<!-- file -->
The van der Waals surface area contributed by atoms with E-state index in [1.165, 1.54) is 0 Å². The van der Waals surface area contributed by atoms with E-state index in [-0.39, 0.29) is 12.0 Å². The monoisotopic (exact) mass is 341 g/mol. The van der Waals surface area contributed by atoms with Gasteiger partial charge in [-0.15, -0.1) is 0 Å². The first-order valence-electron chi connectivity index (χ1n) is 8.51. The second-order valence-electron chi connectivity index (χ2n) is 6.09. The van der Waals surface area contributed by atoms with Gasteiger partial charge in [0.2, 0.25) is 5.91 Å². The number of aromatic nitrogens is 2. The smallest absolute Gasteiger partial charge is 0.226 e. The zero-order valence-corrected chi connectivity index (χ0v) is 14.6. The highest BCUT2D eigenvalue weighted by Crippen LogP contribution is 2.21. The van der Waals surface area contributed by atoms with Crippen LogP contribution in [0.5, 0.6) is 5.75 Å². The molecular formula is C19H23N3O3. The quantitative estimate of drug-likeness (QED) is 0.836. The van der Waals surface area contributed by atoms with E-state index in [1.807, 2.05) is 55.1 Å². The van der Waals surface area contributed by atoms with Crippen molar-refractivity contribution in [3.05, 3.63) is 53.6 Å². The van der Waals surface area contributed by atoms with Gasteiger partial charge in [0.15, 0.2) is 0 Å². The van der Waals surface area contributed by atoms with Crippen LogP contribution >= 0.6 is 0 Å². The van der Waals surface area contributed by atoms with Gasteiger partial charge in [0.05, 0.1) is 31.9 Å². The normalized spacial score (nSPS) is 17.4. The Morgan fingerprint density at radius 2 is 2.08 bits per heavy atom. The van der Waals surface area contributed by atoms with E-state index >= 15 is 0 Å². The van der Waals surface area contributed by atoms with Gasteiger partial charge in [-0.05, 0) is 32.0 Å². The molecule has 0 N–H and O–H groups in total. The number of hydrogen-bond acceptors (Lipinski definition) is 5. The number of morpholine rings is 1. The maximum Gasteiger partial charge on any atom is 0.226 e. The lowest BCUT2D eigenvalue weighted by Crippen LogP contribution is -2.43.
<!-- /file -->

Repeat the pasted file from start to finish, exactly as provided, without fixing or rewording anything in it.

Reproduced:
The van der Waals surface area contributed by atoms with E-state index in [1.165, 1.54) is 0 Å². The van der Waals surface area contributed by atoms with E-state index in [-0.39, 0.29) is 12.0 Å². The monoisotopic (exact) mass is 341 g/mol. The van der Waals surface area contributed by atoms with Gasteiger partial charge in [-0.15, -0.1) is 0 Å². The first-order valence-electron chi connectivity index (χ1n) is 8.51. The second-order valence-electron chi connectivity index (χ2n) is 6.09. The van der Waals surface area contributed by atoms with Gasteiger partial charge in [0.2, 0.25) is 5.91 Å². The number of aromatic nitrogens is 2. The smallest absolute Gasteiger partial charge is 0.226 e. The zero-order valence-corrected chi connectivity index (χ0v) is 14.6. The highest BCUT2D eigenvalue weighted by Crippen LogP contribution is 2.21. The van der Waals surface area contributed by atoms with Crippen LogP contribution in [0.5, 0.6) is 5.75 Å². The molecular formula is C19H23N3O3. The quantitative estimate of drug-likeness (QED) is 0.836. The van der Waals surface area contributed by atoms with E-state index in [1.807, 2.05) is 55.1 Å². The van der Waals surface area contributed by atoms with Crippen molar-refractivity contribution in [3.05, 3.63) is 53.6 Å². The van der Waals surface area contributed by atoms with Gasteiger partial charge in [0.15, 0.2) is 0 Å². The van der Waals surface area contributed by atoms with Crippen LogP contribution >= 0.6 is 0 Å². The van der Waals surface area contributed by atoms with Gasteiger partial charge in [0.05, 0.1) is 31.9 Å². The normalized spacial score (nSPS) is 17.4. The Morgan fingerprint density at radius 2 is 2.08 bits per heavy atom. The van der Waals surface area contributed by atoms with E-state index >= 15 is 0 Å². The van der Waals surface area contributed by atoms with Gasteiger partial charge in [-0.05, 0) is 32.0 Å². The molecule has 0 N–H and O–H groups in total. The number of hydrogen-bond acceptors (Lipinski definition) is 5. The number of morpholine rings is 1. The maximum Gasteiger partial charge on any atom is 0.226 e. The lowest BCUT2D eigenvalue weighted by Crippen LogP contribution is -2.43.